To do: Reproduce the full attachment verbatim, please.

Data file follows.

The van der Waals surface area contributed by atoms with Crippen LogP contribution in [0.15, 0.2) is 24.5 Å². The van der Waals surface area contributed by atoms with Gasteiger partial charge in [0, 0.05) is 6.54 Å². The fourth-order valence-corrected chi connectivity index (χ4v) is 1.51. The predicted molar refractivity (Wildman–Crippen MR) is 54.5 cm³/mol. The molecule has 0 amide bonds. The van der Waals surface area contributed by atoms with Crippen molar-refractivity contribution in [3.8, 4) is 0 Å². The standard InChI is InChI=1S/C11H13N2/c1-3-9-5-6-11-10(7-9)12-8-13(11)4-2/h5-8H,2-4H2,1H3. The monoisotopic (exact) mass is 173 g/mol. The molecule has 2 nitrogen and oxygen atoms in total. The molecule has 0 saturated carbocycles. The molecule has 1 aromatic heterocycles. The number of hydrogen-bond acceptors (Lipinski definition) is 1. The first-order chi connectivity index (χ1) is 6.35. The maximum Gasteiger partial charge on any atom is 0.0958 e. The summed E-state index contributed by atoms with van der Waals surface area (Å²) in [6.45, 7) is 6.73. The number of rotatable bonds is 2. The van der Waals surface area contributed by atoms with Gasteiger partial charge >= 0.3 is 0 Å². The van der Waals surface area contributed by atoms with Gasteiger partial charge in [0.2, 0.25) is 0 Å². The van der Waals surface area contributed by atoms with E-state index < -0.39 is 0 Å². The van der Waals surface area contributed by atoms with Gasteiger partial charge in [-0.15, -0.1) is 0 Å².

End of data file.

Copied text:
The van der Waals surface area contributed by atoms with Crippen LogP contribution in [0.15, 0.2) is 24.5 Å². The van der Waals surface area contributed by atoms with Gasteiger partial charge in [0, 0.05) is 6.54 Å². The fourth-order valence-corrected chi connectivity index (χ4v) is 1.51. The predicted molar refractivity (Wildman–Crippen MR) is 54.5 cm³/mol. The molecule has 0 amide bonds. The van der Waals surface area contributed by atoms with Crippen molar-refractivity contribution in [3.8, 4) is 0 Å². The standard InChI is InChI=1S/C11H13N2/c1-3-9-5-6-11-10(7-9)12-8-13(11)4-2/h5-8H,2-4H2,1H3. The monoisotopic (exact) mass is 173 g/mol. The molecule has 2 nitrogen and oxygen atoms in total. The molecule has 0 saturated carbocycles. The molecule has 1 aromatic heterocycles. The number of hydrogen-bond acceptors (Lipinski definition) is 1. The first-order chi connectivity index (χ1) is 6.35. The maximum Gasteiger partial charge on any atom is 0.0958 e. The summed E-state index contributed by atoms with van der Waals surface area (Å²) in [6.45, 7) is 6.73. The number of rotatable bonds is 2. The van der Waals surface area contributed by atoms with Gasteiger partial charge >= 0.3 is 0 Å². The van der Waals surface area contributed by atoms with Gasteiger partial charge in [0.2, 0.25) is 0 Å². The van der Waals surface area contributed by atoms with E-state index < -0.39 is 0 Å². The van der Waals surface area contributed by atoms with Gasteiger partial charge in [-0.15, -0.1) is 0 Å².